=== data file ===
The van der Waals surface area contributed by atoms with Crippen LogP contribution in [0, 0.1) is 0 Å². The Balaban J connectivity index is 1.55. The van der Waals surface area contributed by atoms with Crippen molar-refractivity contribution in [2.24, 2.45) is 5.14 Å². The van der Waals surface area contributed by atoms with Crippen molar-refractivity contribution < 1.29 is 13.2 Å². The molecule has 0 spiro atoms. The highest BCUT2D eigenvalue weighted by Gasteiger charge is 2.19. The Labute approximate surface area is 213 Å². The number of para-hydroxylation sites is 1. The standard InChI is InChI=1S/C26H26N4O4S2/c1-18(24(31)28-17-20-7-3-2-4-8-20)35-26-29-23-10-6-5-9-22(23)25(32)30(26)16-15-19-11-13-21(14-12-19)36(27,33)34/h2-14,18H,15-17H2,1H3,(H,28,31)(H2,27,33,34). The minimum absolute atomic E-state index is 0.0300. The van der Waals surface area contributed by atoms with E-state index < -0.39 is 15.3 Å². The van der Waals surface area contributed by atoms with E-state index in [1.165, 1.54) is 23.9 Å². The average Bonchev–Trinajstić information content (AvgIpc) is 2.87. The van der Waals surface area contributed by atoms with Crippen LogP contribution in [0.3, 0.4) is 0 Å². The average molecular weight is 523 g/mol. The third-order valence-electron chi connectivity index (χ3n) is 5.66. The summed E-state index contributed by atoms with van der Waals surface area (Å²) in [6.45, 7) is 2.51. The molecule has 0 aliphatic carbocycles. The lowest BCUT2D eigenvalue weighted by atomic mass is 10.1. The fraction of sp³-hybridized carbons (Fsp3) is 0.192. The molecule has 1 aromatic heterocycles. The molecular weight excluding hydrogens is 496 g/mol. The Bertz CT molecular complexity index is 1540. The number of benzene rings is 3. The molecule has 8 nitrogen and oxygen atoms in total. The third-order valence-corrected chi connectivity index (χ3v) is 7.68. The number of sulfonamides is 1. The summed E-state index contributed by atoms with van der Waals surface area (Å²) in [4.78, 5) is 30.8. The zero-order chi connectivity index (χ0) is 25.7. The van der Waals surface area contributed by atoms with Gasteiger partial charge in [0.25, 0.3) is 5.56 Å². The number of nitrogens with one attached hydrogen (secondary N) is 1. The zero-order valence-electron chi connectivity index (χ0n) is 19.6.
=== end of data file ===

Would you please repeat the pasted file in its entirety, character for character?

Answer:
The van der Waals surface area contributed by atoms with Crippen LogP contribution in [0, 0.1) is 0 Å². The Balaban J connectivity index is 1.55. The van der Waals surface area contributed by atoms with Crippen molar-refractivity contribution in [2.24, 2.45) is 5.14 Å². The van der Waals surface area contributed by atoms with Crippen molar-refractivity contribution < 1.29 is 13.2 Å². The molecule has 0 spiro atoms. The highest BCUT2D eigenvalue weighted by Gasteiger charge is 2.19. The Labute approximate surface area is 213 Å². The number of para-hydroxylation sites is 1. The standard InChI is InChI=1S/C26H26N4O4S2/c1-18(24(31)28-17-20-7-3-2-4-8-20)35-26-29-23-10-6-5-9-22(23)25(32)30(26)16-15-19-11-13-21(14-12-19)36(27,33)34/h2-14,18H,15-17H2,1H3,(H,28,31)(H2,27,33,34). The minimum absolute atomic E-state index is 0.0300. The van der Waals surface area contributed by atoms with E-state index < -0.39 is 15.3 Å². The van der Waals surface area contributed by atoms with E-state index in [1.165, 1.54) is 23.9 Å². The average Bonchev–Trinajstić information content (AvgIpc) is 2.87. The van der Waals surface area contributed by atoms with Crippen LogP contribution in [0.3, 0.4) is 0 Å². The average molecular weight is 523 g/mol. The third-order valence-electron chi connectivity index (χ3n) is 5.66. The summed E-state index contributed by atoms with van der Waals surface area (Å²) in [6.45, 7) is 2.51. The molecule has 0 aliphatic carbocycles. The lowest BCUT2D eigenvalue weighted by atomic mass is 10.1. The fraction of sp³-hybridized carbons (Fsp3) is 0.192. The molecule has 1 aromatic heterocycles. The molecular weight excluding hydrogens is 496 g/mol. The Bertz CT molecular complexity index is 1540. The number of benzene rings is 3. The molecule has 8 nitrogen and oxygen atoms in total. The third-order valence-corrected chi connectivity index (χ3v) is 7.68. The number of sulfonamides is 1. The summed E-state index contributed by atoms with van der Waals surface area (Å²) in [4.78, 5) is 30.8. The zero-order chi connectivity index (χ0) is 25.7. The van der Waals surface area contributed by atoms with Gasteiger partial charge in [0.25, 0.3) is 5.56 Å². The number of nitrogens with one attached hydrogen (secondary N) is 1. The zero-order valence-electron chi connectivity index (χ0n) is 19.6.